Case Study Detroit Plant
1. Close the plant and transfer products to other locations.
2. Invest in Detroit plant (tooling) to continue the operations for (5 to 10 years).
3. Build new plant.
Issue #1 – Operation Inefficiency:
Throughout the plants history it …show more content…
This has caused an outflow of investment dollars from the Detroit plant, to others, as Wriston sees a better return on investment at other locations. Due to this, Detroit has not been able to secure resources as it performance had decreased and its production is focused around low volume output. As a result, machines and tools that are essential for production have become costly to operate and maintain with the average age of machines in Detroit being 33.1 years old, compared to 15.9 years for all other facilities …show more content…
(Table 2: NPV Calculations) However, this option will result in the highest NPV for the company. In this option the Detroit products are segmented into three groups and redistributed to other factories. Group number one products will be sent to Lancaster factory, and group number two products are sent to Lima factory, while group number three products are terminated because it the only group with loss $-3,462,000. (Table 4: income statement for each group)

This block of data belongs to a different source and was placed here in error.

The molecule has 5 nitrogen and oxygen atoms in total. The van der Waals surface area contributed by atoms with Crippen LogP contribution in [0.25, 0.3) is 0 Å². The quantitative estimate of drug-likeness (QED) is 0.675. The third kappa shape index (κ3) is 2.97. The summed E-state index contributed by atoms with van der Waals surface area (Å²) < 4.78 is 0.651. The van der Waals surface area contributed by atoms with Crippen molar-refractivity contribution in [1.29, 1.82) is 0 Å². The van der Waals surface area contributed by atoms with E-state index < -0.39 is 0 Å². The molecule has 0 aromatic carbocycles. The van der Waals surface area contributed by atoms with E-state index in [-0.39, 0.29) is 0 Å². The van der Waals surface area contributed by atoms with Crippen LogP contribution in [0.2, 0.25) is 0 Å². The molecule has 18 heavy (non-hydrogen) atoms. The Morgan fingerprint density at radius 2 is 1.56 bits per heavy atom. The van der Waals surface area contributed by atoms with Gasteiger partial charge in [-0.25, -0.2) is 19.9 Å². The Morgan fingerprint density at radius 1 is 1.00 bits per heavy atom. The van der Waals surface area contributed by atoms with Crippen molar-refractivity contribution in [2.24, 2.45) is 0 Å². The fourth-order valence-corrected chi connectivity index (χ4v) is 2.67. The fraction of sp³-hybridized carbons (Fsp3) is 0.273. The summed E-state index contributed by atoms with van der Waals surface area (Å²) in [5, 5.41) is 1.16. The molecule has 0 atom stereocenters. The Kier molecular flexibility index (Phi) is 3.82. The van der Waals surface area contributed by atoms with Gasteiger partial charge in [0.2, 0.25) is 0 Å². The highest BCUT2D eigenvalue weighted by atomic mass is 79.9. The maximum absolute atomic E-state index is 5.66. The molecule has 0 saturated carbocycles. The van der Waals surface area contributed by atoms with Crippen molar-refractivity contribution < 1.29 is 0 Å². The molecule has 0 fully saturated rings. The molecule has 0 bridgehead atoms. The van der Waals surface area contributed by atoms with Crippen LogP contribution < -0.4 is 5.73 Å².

Option NO. 2 Invest in Detroit plant (tooling) to continue the operations for (5 to 10 years)
This option is initially appealing because it does not involve an initial investment. However, it does have a $2 M investment per year for the factory retooling and maintenance. Even with the annual investment, the plant will have a loss of about $-3 M per year. The NPV for this option is $ -$1,862,763 for 5 years projection. (Table 2: NPV Calculations)
Option NO. 3 Build a New Plant
This option will result in a $36 million outflow for initial costs, as well as a $4 million inflow from the sale of the old plant. It will have a NPV of $445,930.88 from $3 million annual cash inflows. (Table 2: NPV